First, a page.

Health – Promoting Properties of an Ayurvedic Healthy Lifestyle
The therapeutic properties of food are closely related to their potency. These effects influence the nutrition and positive transformation of the body’s tissues. Sweet foods soothe our three basic energies or doshas, called Vata, pitta, and Kapha. Each energy circulates in the body and addresses specific mental and physical symptoms in different proportions.
In general, cow’s milk increases Kapha, while decreasing Vata and pitta. Its consumption helps regulate Vata imbalances except for indigestion; this property is important if we consider that most diseases are caused by an imbalance of Vata. It also helps regulate the pitta and promotes a healthy lifestyle.
Another ancient Indian Ayurveda medicine is Ghee, often referred to as the elixir of life. Used heavily in Indian cuisine, ghee is nothing more than pure butterfat or butter and has a number of health-promoting properties. Ghee is intended to stimulate the digestive forces, nourish the seven body tissues – plasma, blood, muscle, fat, bone, bone marrow, nervous and reproductive systems – and keep in balance the three vital energies, Vata, Pitta and Kapha.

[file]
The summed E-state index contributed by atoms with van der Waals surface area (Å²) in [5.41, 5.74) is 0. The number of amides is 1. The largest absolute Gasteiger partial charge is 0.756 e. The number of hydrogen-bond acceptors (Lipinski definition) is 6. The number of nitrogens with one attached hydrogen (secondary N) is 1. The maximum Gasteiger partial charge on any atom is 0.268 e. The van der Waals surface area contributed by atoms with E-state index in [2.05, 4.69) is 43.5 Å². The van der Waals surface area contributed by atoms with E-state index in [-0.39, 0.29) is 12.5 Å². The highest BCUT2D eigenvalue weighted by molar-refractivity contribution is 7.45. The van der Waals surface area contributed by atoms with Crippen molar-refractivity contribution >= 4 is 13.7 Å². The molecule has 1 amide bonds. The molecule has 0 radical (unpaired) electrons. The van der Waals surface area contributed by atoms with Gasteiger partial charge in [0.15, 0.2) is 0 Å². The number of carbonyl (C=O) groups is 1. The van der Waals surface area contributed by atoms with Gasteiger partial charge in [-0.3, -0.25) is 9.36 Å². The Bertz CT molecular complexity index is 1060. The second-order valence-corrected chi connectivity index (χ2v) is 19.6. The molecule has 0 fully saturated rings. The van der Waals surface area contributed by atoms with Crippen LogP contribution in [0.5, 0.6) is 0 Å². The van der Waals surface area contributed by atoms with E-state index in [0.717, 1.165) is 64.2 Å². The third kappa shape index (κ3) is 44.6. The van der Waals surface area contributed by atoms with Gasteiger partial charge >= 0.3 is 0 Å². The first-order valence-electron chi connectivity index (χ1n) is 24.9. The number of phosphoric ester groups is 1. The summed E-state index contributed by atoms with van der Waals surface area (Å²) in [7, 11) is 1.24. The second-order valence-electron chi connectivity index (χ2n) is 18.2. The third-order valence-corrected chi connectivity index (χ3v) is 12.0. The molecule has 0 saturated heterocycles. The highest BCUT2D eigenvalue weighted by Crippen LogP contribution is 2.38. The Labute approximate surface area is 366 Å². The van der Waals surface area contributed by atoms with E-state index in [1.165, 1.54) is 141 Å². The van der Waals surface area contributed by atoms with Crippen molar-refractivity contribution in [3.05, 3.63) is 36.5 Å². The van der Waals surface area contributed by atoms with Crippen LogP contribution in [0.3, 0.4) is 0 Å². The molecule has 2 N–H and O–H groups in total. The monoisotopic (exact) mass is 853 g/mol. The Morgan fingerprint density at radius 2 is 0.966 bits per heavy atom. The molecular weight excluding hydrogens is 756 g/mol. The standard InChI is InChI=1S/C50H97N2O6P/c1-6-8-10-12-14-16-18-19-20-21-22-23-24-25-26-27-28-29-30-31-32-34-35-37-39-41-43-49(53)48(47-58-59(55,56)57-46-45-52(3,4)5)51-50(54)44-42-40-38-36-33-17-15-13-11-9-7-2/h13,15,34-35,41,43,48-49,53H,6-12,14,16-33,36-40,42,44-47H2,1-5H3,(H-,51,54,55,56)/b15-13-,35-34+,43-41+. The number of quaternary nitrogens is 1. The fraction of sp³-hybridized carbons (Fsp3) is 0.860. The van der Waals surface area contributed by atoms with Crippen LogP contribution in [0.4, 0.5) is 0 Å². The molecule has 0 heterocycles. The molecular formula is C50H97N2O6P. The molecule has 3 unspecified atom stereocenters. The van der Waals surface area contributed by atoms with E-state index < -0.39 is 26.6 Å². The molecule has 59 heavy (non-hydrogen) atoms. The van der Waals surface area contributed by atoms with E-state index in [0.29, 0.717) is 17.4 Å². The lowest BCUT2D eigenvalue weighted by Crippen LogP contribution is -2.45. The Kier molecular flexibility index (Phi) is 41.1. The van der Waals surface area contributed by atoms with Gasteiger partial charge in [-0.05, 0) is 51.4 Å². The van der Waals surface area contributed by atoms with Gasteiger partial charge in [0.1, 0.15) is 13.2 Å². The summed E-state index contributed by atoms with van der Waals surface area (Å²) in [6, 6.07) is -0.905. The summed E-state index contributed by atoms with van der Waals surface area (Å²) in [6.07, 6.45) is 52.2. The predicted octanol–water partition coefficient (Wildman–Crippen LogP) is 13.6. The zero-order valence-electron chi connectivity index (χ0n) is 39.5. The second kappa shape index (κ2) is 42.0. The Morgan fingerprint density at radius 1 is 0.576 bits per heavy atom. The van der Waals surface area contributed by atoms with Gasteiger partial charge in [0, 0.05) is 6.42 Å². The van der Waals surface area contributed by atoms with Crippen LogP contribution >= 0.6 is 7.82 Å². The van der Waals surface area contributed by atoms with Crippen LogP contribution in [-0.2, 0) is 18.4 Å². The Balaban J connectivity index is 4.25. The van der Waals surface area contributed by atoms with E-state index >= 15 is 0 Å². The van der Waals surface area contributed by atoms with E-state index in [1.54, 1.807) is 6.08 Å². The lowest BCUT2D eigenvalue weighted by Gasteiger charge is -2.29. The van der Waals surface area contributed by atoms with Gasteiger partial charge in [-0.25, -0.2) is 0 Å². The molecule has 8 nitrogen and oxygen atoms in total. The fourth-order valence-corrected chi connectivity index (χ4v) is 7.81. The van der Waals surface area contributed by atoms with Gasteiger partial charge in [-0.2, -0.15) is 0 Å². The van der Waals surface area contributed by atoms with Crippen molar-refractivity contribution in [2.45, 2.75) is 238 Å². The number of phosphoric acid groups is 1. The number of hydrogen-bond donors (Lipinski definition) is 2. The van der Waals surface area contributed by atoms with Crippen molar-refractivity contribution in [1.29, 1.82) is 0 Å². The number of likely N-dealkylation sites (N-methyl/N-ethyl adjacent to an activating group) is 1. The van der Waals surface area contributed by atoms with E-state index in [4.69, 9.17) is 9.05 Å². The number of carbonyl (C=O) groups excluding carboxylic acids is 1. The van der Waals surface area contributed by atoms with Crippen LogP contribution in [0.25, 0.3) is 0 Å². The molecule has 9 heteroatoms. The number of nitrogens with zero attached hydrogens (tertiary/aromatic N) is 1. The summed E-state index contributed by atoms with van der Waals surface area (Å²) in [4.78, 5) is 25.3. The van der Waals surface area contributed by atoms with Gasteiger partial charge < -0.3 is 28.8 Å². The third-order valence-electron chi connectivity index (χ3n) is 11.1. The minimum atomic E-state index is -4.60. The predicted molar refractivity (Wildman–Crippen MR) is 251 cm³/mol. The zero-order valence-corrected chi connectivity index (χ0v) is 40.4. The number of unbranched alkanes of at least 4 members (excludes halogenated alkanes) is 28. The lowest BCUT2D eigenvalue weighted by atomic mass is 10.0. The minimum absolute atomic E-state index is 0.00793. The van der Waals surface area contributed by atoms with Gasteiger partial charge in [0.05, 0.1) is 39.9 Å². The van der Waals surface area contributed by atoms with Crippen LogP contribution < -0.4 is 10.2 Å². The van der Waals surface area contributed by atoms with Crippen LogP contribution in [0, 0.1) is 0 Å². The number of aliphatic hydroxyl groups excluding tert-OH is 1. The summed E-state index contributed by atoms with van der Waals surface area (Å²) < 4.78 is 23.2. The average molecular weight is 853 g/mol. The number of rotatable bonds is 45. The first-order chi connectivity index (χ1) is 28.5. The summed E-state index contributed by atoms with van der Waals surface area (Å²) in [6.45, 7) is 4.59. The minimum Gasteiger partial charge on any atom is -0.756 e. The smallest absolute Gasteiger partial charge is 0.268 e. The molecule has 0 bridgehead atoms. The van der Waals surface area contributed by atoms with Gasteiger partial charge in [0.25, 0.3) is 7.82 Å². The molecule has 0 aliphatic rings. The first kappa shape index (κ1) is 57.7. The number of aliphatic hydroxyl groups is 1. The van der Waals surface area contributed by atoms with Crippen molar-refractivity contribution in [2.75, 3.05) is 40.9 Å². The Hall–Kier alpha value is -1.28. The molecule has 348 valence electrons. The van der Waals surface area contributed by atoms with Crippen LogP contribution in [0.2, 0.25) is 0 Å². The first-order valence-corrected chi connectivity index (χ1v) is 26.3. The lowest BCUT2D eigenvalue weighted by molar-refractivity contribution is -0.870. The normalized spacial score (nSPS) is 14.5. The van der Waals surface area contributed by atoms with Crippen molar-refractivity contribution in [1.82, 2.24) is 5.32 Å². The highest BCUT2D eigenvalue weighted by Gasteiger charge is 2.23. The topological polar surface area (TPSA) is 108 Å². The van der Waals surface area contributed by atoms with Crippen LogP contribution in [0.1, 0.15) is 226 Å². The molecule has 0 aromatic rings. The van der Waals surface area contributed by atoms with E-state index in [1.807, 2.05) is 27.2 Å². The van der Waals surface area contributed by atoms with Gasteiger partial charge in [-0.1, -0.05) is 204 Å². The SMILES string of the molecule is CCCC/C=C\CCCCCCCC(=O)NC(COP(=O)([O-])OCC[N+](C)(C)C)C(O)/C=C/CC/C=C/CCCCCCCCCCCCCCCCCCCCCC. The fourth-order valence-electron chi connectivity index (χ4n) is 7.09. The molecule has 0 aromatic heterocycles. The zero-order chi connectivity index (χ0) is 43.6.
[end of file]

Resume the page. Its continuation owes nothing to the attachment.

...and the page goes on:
In Ayurvedic medicine, Ghee acts as a carrier substance, permeating membranes to bind environmental free radicals and body toxins and help purify the body. Ghee can be applied externally and internally and is one of the most versatile, but also the oldest home remedies – used for more than 5,000 years in Ayurvedic medicine.
Just a few benefits of Ghee:
• Ghee solves constipation and the fat is better for a healthy diet
• Rub it into the nasal membranes and it helps clean and protects against colds
• Together with warm milk, it ensures a good night’s sleep
• It’s a balm for chapped and irritated skin
• Ghee strengthens the immune system
Self-made ghee is common in an Ayurveda lifestyle, especially for a healthy diet. Sweet unsalted butter is simmered in a large pan for 30 to 40 minutes on low flame. This method evaporates the water content and the largest part of the protein is precipitated from the fat. The ghee is ready as soon as the liquid has become golden yellow that’s clear and transparent. The resulting liquid is filtered from the pure fat on the bottom of the pan.
One of the reasons Ghee is in the top five food choices of Indian cuisine, and considered a must-have for a healthy diet is because it’s easily digestible and ghee is easily and gently absorbed by the intestine, but more importantly, it has a balancing effect on the vata, pitta and kapha, a key basic requirement for a healthy lifestyle.
A fact that is not debatable – cow milk packs a punch, delivering a load of nutritional goodness. There are many people for it, and many against drinking milk, but in its natural state, it’s a complete food, and unlike any other liquid, a pure source of wellness for a healthy diet, and overall healthy lifestyle.